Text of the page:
Now that summer’s just around the corner and the sun rays are getting hotter every day, piling on the sunscreen is more important than ever. Of course you should wear it all year round, but when summer comes, we’re all tempted to use a sunscreen with a higher SPF level than we use in winter, and what’s better than SPF 100, right? Well, the FDA doesn’t seem to agree with that. They have proposed restricting the level of SPF that manufacturers can advertise, limiting it to SPF 50+.
Not all companies have complied though. High SPF sunscreens is one of the fastest growing segments of the market, so there’s clearly a huge demand for it. Neutrogena, which makes several sunscreens marketed as SPF 100 and even 110, also claims that this new rule would stifle innovation and prevent companies from trying to formulate more effective sunscreens.
So, what’s the deal with SPF 100?
How SPF works
Before we discuss the problem with SPF 100, it’s important to understand what SPF is and how it works. The SPF number simply determines the amount of time you can stay in the sun without burning. For example, if it takes your skin 20 minutes to burn in the sun, then by using SPF 15 your sunscreen will protect you for 15 times longer. That’s about five hours. Still, dermatologists recommend you apply your sunscreen every 2 hours because your skin can get damaged even if it doesn’t get red and many sunscreen ingredients gradually lose their effectiveness when exposed to sunlight.
The SPF number refers only to UVB protection, so you will need to read the labels carefully to make sure your sunscreen also contains sunscreen agents that can protect your skin from UVA rays, which cause premature aging and cancer. Therefore, SPF is not an indication of the quality of the protection provided by the sunscreen. It just tells you how long you could theoretically stay in the sun without getting a sunburn.
But how much UV radiation is blocked?
It would be logical to assume that a SPF of 30 would double the protection of a SPF 15, and so on, but that’s not how it works. A SPF 15 sunscreen blocks 93% of UVB radiation, a SPF 30 sunscreen blocks nearly 97% and a SPF 50 block 98%. And no sunscreen can protect against all UV rays. Even a SPF 100 will protect only from 99% of UVB rays. So, the amount of added protection you get from bumping up the SPF is minimal.
So, what’s wrong with high SPF numbers?
A high SPF number can lead to a false sense of security. You believe that your skin is better protected and so you’ll be less likely to apply it liberally and retouch it every couple of hours. This will increase the amount of sun your skin is exposed to, which eventually leads to more skin damage and a higher risk of developing skin cancer. In her book, Simple Skin Beauty, Dr Ellen Marmur explains:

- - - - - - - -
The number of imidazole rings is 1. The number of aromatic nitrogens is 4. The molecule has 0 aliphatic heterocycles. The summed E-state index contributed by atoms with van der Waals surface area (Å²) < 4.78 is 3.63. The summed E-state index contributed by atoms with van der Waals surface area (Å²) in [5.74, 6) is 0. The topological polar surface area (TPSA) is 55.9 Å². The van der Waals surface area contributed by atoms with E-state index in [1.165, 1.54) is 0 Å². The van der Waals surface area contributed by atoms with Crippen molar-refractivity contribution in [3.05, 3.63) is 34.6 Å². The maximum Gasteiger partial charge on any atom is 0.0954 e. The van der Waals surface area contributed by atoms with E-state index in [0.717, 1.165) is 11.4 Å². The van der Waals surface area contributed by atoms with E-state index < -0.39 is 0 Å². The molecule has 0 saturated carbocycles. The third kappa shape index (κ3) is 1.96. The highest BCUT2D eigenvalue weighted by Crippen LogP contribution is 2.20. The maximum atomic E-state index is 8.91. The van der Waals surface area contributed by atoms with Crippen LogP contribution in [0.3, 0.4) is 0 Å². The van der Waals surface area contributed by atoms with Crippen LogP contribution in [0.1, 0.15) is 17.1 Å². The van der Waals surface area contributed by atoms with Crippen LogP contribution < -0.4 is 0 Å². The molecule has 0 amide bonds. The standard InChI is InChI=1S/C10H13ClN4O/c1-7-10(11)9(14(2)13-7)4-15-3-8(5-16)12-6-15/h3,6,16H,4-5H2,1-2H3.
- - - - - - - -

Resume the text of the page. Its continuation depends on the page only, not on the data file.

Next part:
“A 1999 study published in the Journal of the National Cancer Institute showed that using higher-SPF sunscreens lead to increased sun exposure. In the experiment, one group was given a low-SPF sunscreen, while the other used SPF 30. The group given the higher SPF spent 20 percent more time in the sun than the other group. Even though it’s wrong-headed, we’re often guilty of spending more time in the sun than we should and not reapplying a sunscreen just because the SPF is 50 or 70. Those are deceptive numbers for sure, and inaccurate – especially if you remember that a higher SPF give you only a fraction more protection.”
What matters is how much sunscreen you apply
Most people never apply the amount of sunscreen that’s needed to reach the level of SPF stated on the bottle (1/2 teaspoon for face and neck, a shot glass for the whole body). And once again, sunscreen math is deceiving. If you apply only half the amount it takes to reach a SPF 100, for example, you don’t get the protection provided by SPF 50, but that of the square root of the SPF: that’s SPF 10! Even lower than the minimum amount of SPF recommend by experts, which is 15. Therefore, always make sure you apply the recommended amount and keep doing so every couple of hours (you can apply it less frequently only if you don’t spend time outdoors).
The Bottom Line
There really is no need to use a sunscreen with a SPF higher than 50. For most people, a SPF 30 will be more than enough. What really matters to ensure that your skin is always protected against the sun rays is choosing a broad-spectrum sunscreen and applying it liberally throughout the day.
What level of SPF do you use?